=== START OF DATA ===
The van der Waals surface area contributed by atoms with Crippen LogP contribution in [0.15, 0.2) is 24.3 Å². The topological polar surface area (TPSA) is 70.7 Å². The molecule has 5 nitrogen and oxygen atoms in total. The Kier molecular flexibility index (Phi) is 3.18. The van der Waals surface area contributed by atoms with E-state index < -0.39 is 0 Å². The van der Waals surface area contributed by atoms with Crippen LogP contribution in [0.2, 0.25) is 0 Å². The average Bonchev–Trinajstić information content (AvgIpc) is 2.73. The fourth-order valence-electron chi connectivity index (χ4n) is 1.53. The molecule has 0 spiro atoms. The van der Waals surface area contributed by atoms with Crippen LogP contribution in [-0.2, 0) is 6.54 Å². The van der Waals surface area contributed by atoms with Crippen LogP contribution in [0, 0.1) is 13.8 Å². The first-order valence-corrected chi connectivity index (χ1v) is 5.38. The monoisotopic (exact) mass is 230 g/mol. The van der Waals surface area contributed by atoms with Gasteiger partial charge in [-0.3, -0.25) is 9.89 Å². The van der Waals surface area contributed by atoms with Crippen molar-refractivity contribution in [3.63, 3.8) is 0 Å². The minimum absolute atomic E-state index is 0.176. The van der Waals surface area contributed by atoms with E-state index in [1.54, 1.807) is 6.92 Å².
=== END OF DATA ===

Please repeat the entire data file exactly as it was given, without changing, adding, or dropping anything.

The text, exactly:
The van der Waals surface area contributed by atoms with Crippen LogP contribution in [0.15, 0.2) is 24.3 Å². The topological polar surface area (TPSA) is 70.7 Å². The molecule has 5 nitrogen and oxygen atoms in total. The Kier molecular flexibility index (Phi) is 3.18. The van der Waals surface area contributed by atoms with E-state index < -0.39 is 0 Å². The van der Waals surface area contributed by atoms with Crippen LogP contribution in [0.2, 0.25) is 0 Å². The average Bonchev–Trinajstić information content (AvgIpc) is 2.73. The fourth-order valence-electron chi connectivity index (χ4n) is 1.53. The molecule has 0 spiro atoms. The van der Waals surface area contributed by atoms with Crippen LogP contribution in [-0.2, 0) is 6.54 Å². The van der Waals surface area contributed by atoms with Crippen LogP contribution in [0, 0.1) is 13.8 Å². The first-order valence-corrected chi connectivity index (χ1v) is 5.38. The monoisotopic (exact) mass is 230 g/mol. The van der Waals surface area contributed by atoms with Gasteiger partial charge in [-0.3, -0.25) is 9.89 Å². The van der Waals surface area contributed by atoms with Crippen molar-refractivity contribution in [3.63, 3.8) is 0 Å². The minimum absolute atomic E-state index is 0.176. The van der Waals surface area contributed by atoms with E-state index in [1.54, 1.807) is 6.92 Å².